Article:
As the president of West Liberty University in West Virginia for close to a decade, Robin Capehart directed the administration of one of the state’s oldest institutions of higher education. Today, he serves as a senior resident scholar at the Public Policy Foundation of West Virginia. An accomplished scholar and attorney in the field of taxation and tax reform, Robin Capehart has also served as a consultant to state government on that subject.
In addition to his work as the head of West Liberty University, Mr. Capehart maintains a strong interest in education policy in general. He has authored several papers on that topic, published in recent years in Public Policy Quarterly. In particular, he favors broadening of school choice, which was among the pioneering standards put forth by President George H. W. Bush’s administration at the 1989 Education Summit.
Proponents of school choice emphasize the importance of respecting the rights of individual families to determine the best type of school for their own children. Charter schools, magnet schools, voucher funding, and homeschooling are among the possible means of increasing school choice available to communities.
Charter schools are not currently approved in West Virginia, yet proponents believe that their cause is gaining ground. Two members of the statewide school board recently resigned, offering the governor the opportunity to reorganize educational infrastructure. In addition, elected officials and the public alike have expressed a lack of confidence in current educational bureaucracy.
Saturday, October 28, 2017
The past president of West Liberty University, Robin Capehart served as chairman of the West Virginia Governor’s Commission on Fair Taxation from 1997 to 2000. As the commission’s chairman, Robin Capehart coauthored a 1999 study of West Virginia’s tax structure. The nearly 1,000-page report determined that the state’s tax system was burdened by an overly complicated and regressive structure that was still geared to an early-20th-century economy.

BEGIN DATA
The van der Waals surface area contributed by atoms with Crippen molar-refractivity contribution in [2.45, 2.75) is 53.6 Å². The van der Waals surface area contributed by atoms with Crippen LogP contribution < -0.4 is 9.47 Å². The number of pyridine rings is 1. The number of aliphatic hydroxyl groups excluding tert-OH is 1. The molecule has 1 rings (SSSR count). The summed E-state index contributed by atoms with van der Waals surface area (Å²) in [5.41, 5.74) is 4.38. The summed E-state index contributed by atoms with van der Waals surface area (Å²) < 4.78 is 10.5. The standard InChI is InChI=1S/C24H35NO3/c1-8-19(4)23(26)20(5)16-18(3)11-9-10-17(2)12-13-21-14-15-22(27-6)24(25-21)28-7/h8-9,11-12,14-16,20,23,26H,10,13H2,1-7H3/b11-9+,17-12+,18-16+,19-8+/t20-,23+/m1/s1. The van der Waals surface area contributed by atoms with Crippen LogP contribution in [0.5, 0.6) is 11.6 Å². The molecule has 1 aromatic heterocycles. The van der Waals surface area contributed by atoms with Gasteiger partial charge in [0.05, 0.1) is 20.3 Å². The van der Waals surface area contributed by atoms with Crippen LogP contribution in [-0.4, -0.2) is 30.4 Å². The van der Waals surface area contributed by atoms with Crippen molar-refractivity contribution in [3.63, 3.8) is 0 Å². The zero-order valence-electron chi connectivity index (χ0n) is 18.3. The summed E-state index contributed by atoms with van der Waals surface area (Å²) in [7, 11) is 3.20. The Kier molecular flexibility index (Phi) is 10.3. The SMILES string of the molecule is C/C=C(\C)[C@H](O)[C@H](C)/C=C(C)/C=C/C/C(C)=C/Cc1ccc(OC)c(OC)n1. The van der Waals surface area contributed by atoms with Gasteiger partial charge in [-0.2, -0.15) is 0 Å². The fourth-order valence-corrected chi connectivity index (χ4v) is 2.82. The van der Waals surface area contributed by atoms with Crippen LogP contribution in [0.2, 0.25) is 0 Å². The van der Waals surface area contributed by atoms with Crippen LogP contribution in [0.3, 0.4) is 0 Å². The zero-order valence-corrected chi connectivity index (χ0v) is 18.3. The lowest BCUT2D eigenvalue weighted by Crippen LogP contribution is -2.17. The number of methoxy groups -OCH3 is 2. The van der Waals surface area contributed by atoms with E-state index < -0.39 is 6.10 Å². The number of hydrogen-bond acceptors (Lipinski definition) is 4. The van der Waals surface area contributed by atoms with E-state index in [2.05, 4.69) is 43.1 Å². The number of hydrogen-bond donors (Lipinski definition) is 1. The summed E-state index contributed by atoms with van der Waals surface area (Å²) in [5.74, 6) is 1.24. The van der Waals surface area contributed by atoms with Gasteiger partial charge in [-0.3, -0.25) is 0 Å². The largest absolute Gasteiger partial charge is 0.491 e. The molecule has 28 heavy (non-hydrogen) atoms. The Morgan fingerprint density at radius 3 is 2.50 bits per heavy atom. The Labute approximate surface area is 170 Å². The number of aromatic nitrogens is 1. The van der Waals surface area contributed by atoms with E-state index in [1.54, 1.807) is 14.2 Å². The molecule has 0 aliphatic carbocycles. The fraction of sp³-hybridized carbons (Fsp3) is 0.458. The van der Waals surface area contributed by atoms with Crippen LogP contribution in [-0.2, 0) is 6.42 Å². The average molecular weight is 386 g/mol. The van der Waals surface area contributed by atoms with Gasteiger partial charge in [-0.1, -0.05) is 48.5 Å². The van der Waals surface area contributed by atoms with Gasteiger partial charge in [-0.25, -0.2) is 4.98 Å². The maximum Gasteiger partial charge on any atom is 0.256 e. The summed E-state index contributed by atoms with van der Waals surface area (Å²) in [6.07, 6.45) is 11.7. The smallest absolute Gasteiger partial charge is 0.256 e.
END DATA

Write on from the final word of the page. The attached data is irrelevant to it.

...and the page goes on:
The Excess Acreage Tax is one of many specific examples outlined in the report of outdated tax measures that do not fit the economy and society of West Virginia today. Established in 1905, the Excess Acreage Tax imposes a one-time tax of $0.05 per acre on any corporation purchasing 10,000 acres or more of property in West Virginia. However, this does little to address the state’s historic economic problem of high rates of absentee land and mineral ownership. In 2012, West Virginia’s top 25 landowners owned about 18 percent of private land in the state, but none of the 10 largest owners had their headquarters in West Virginia.
The commission’s report recommended several changes to modernize the Excess Acreage Tax to reflect today's economic and fiscal situation . These recommendations included increasing the tax from $0.05 per acre to $0.50 per acre, lowering the property size threshold to 1,000 acres, making the tax annual rather than a one-time measure, and allowing taxed corporations to claim a credit against West Virginia’s severance tax. Based on data from the West Virginia Property Tax Department, adopting these changes could generate an estimated $1.7 million in annual tax revenue.